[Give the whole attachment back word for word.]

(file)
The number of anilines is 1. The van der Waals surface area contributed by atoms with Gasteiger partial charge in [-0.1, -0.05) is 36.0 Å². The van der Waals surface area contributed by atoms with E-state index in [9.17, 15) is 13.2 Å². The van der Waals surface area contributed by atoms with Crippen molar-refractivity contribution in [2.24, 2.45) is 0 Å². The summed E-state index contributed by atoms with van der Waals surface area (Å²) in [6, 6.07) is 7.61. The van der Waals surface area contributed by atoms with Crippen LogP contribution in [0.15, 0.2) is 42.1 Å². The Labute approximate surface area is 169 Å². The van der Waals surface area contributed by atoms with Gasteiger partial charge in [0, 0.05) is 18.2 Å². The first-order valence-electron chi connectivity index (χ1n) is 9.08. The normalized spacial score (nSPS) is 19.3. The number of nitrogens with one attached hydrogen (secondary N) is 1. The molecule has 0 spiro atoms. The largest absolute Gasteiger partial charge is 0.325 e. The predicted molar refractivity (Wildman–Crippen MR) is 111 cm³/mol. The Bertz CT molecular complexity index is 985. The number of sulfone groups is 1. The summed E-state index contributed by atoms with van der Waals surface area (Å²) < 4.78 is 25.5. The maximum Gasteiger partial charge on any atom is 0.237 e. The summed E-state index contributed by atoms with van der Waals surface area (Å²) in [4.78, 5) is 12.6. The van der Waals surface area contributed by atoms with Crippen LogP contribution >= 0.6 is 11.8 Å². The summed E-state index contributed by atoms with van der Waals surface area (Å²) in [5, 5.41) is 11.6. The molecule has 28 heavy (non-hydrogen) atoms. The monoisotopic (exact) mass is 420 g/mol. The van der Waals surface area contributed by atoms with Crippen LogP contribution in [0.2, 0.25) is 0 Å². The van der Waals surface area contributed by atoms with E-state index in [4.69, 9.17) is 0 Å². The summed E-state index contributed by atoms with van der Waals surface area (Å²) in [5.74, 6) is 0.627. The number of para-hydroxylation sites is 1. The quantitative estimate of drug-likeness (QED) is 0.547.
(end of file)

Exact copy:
The number of anilines is 1. The van der Waals surface area contributed by atoms with Gasteiger partial charge in [-0.1, -0.05) is 36.0 Å². The van der Waals surface area contributed by atoms with E-state index in [9.17, 15) is 13.2 Å². The van der Waals surface area contributed by atoms with Crippen molar-refractivity contribution in [2.24, 2.45) is 0 Å². The summed E-state index contributed by atoms with van der Waals surface area (Å²) in [6, 6.07) is 7.61. The van der Waals surface area contributed by atoms with Crippen LogP contribution in [0.15, 0.2) is 42.1 Å². The Labute approximate surface area is 169 Å². The van der Waals surface area contributed by atoms with Gasteiger partial charge in [0, 0.05) is 18.2 Å². The first-order valence-electron chi connectivity index (χ1n) is 9.08. The normalized spacial score (nSPS) is 19.3. The number of nitrogens with one attached hydrogen (secondary N) is 1. The molecule has 0 spiro atoms. The largest absolute Gasteiger partial charge is 0.325 e. The predicted molar refractivity (Wildman–Crippen MR) is 111 cm³/mol. The Bertz CT molecular complexity index is 985. The number of sulfone groups is 1. The summed E-state index contributed by atoms with van der Waals surface area (Å²) < 4.78 is 25.5. The maximum Gasteiger partial charge on any atom is 0.237 e. The summed E-state index contributed by atoms with van der Waals surface area (Å²) in [4.78, 5) is 12.6. The van der Waals surface area contributed by atoms with Crippen LogP contribution >= 0.6 is 11.8 Å². The summed E-state index contributed by atoms with van der Waals surface area (Å²) in [5, 5.41) is 11.6. The molecule has 28 heavy (non-hydrogen) atoms. The monoisotopic (exact) mass is 420 g/mol. The van der Waals surface area contributed by atoms with Crippen LogP contribution in [0.2, 0.25) is 0 Å². The van der Waals surface area contributed by atoms with E-state index in [4.69, 9.17) is 0 Å². The summed E-state index contributed by atoms with van der Waals surface area (Å²) in [5.74, 6) is 0.627. The number of para-hydroxylation sites is 1. The quantitative estimate of drug-likeness (QED) is 0.547.